Over a dozen options lead to this short, friendly name.
Of course, you might just name your son Gus and skip the formal version. It ranked in the US Top 200 as an independent name in the nineteenth century; it’s climbing in use again, currently ranked #994 out of 1000.
That’s just common enough that you might find a just-Gus on your family tree, hanging out with Great Aunt Esther and your third-cousin-twice-removed, Mabel.
But if you’re more of a formal name fan? Possibilities abound. Most of these lean traditional, but they range from the names you’d hear in any kindergarten to the truly rare.
Here are the best formal names for Gus.
AUGUST – Just like the month, and playwright August Wilson. A trio of Polish kings were also August.
AUGUSTINE – Saintly, scholarly, and elaborate. It’s easy to imagine wanting something a little cuddlier for a baby Augustine, and Gus is a great go-to.
AUGUSTEN, AUGUSTIN, AGUSTIN – All forms of the name used in various romance languages. Writer Augusten Burroughs gives the first spelling some literary flair. The last is the Spanish spelling, but it doesn’t make the US Top 1000.
AUGUSTUS – Imperial Augustus sounds quite grand. As with Augustine, there’s no surprise parents mind find themselves dropping a few syllables from this majestic name.
GUS AT THE END
ANGUS – It’s tough to come up with a boy’s name that is simple, straightforward and not in the US Top 1000. Angus fits the bill – and leads to the nickname Gus.
FERGUS – It’s a bit more daring than Angus, but might work for an adventurous parenting pair.
MAGNUS – Actor Will Ferrell named a son Magnus, probably thanks to his wife’s Swedish heritage. It comes from a Latin name meaning “great.” While g-u-s isn’t exactly present in the name, I think it fits with formal names for Gus.
MINGUS – If you’re a jazz fan, naming your child after jazz musician and activist Charles Mingus might appeal.
UNEXPECTED FORMAL NAMES FOR GUS
CONSTANTINE – It sounds like a stretch, but Gus has served as a traditional nickname for Constantine. That’s because Constantine is Greek, and the sounds are different. In English, K and G are distinct; that’s less true in Greek. And so immigrants heard Gus as a natural shortening for Constantine … and it stuck. (I’m guessing this wouldn’t be used in Greece today, but would love to hear more from Greek-Americans or anyone who has lived in Greece!)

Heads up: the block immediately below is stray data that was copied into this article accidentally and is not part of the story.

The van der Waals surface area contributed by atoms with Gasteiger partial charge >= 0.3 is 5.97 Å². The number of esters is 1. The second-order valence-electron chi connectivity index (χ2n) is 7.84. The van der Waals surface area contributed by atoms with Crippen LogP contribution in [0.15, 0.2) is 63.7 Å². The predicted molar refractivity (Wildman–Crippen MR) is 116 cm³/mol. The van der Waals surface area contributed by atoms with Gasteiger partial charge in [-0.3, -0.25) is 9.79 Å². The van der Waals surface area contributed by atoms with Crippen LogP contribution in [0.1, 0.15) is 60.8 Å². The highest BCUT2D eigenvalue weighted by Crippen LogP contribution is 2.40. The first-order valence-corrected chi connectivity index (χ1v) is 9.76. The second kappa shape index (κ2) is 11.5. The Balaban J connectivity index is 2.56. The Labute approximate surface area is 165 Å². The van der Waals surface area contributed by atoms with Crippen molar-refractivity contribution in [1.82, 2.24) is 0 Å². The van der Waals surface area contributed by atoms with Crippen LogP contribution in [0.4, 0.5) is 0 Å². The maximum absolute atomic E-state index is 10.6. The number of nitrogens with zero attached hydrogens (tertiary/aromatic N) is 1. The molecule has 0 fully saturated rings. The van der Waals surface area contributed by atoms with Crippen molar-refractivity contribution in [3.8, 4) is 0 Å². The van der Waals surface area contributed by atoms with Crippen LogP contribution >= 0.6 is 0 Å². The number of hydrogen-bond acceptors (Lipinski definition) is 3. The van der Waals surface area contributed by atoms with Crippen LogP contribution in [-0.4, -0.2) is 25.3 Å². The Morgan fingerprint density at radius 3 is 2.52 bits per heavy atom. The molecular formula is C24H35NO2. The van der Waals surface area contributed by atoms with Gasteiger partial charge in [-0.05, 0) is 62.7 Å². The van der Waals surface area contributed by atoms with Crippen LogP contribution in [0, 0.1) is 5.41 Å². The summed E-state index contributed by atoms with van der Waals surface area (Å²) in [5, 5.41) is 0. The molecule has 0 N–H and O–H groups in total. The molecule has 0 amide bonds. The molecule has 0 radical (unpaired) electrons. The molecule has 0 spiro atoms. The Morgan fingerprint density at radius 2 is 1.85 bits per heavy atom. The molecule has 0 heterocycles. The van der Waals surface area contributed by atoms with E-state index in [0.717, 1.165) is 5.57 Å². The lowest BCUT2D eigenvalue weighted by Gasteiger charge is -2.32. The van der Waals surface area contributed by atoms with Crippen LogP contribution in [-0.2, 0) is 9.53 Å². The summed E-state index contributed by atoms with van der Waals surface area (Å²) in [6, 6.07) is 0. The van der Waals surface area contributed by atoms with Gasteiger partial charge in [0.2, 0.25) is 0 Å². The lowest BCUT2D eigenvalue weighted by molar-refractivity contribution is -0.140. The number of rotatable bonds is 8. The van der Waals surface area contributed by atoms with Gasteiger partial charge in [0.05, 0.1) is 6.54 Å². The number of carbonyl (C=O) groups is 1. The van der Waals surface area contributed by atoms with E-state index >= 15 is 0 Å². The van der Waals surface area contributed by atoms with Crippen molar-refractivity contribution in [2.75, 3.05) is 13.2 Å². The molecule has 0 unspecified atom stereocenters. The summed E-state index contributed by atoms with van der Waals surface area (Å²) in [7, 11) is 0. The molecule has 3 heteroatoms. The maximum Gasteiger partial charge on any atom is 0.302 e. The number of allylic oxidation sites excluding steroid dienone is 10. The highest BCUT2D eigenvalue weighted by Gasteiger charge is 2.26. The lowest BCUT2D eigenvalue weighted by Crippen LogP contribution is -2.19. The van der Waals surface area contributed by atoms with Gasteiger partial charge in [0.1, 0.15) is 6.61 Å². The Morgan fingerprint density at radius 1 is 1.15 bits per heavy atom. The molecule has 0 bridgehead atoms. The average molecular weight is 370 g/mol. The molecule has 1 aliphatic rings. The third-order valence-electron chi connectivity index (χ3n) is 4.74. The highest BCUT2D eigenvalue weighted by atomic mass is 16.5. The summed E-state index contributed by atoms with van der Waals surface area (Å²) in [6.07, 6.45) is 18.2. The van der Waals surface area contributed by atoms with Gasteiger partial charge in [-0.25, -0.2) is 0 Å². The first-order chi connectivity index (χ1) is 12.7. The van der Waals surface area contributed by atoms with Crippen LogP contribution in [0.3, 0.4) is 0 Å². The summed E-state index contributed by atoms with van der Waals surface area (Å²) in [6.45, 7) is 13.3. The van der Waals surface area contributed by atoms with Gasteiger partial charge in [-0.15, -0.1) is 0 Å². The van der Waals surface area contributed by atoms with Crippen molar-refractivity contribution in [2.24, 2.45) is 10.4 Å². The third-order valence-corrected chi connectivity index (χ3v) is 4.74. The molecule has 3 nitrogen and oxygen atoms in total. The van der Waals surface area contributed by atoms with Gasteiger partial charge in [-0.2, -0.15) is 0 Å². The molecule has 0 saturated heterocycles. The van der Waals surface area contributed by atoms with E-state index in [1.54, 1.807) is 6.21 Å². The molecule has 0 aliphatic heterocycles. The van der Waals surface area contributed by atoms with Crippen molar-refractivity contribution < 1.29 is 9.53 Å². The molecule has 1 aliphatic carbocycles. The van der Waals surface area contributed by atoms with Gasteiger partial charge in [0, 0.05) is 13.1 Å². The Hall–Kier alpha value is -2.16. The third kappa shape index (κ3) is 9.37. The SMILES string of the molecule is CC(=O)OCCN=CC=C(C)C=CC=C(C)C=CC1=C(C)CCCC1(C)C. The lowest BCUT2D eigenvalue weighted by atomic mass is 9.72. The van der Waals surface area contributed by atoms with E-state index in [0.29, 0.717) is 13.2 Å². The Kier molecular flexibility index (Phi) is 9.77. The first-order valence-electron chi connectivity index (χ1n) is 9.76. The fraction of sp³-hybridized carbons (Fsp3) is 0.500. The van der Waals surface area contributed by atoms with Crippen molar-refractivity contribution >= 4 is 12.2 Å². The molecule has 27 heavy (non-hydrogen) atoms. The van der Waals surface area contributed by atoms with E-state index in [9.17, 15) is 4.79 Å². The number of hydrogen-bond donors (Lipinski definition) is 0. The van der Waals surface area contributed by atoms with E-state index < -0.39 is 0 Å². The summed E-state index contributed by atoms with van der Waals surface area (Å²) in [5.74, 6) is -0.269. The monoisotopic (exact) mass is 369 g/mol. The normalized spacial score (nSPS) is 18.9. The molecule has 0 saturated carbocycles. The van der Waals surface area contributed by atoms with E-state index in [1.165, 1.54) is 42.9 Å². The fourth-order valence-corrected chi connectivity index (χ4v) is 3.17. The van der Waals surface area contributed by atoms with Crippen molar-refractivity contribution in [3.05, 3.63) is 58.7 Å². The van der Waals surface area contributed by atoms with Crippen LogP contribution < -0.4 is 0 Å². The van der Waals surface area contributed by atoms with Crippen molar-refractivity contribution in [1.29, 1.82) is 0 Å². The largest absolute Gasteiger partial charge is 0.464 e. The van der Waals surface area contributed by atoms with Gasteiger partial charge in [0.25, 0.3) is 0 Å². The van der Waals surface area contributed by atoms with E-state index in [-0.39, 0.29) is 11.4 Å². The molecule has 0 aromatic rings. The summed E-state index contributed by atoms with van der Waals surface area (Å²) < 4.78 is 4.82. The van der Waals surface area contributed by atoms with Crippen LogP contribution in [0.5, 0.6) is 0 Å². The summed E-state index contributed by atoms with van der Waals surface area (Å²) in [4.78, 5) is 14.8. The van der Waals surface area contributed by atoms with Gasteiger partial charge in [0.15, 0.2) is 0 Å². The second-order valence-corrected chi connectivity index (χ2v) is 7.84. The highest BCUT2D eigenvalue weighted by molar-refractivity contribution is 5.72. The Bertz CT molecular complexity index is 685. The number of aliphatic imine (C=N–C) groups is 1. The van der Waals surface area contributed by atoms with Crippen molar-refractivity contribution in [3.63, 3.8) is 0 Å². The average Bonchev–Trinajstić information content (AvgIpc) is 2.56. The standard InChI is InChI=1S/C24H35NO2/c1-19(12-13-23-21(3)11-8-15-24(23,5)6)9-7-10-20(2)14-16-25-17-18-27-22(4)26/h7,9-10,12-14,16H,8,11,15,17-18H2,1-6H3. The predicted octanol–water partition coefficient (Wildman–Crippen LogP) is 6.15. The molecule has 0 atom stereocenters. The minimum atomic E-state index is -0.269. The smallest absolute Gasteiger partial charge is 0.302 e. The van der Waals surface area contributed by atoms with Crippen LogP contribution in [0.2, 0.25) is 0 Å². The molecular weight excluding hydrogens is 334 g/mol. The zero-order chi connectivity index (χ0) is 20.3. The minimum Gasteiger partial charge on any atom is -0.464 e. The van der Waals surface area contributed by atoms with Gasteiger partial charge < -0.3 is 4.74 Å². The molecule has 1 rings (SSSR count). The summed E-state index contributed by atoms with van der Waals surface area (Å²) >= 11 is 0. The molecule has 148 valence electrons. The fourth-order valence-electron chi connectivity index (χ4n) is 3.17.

FERGUSON – With names like Cameron, Harrison, and Sullivan so stylish, you might expect Ferguson to have a place on the formal names for Gus list. Except the 2014 Ferguson Unrest (or Uprising) seems very current. (It wasn’t a consideration when this list was drafted in 2008.) On the one hand, it’s a familiar surname and fits with plenty of favorites. On the other hand, I wonder if the reference isn’t too charged? Still, the sound is great and naturally leads to Gus.
GUSTAV, GUSTAVE, GUSTAVO – Everyone recognizes Gustav, but few people consider it for their sons. There’s something theatrical about this choice, and it might be tougher to wear than Augustus or Angus. But it’s tough to overlook a name that goes all the way back to Old Norse and has been worn by six kings of Sweden.
GUSTIN – I’ve sen it listed as a short form of Augustin – or possibly a nickname for Gustav, too. It’s easy to imagine parents inventing Gustin (or Guston?) to add to the list of formal names for Gus.
VIRGIL – Okay, not really. But pioneering astronaut Gus Grissom was born Virgil Ivan. A nickname from his surname – Griss – became Gus. That’s not an option for your average kid necessarily. And yet, Gus feels a little bit like Buddy, Sonny, or Mack – the kind of name that can be short for almost anything.
Besides Grissom, there’s also football coach Paul “Gus” Bradley; in an earlier generation, there’s another football coach, Elmer “Gus” Henderson. I’m guessing there are dozens more.
What are your favorite formal names for getting to Gus?
Originally published on January 31, 2008, this post was revised substantially and republished on March 5, 2012 and again on February 24, 2020.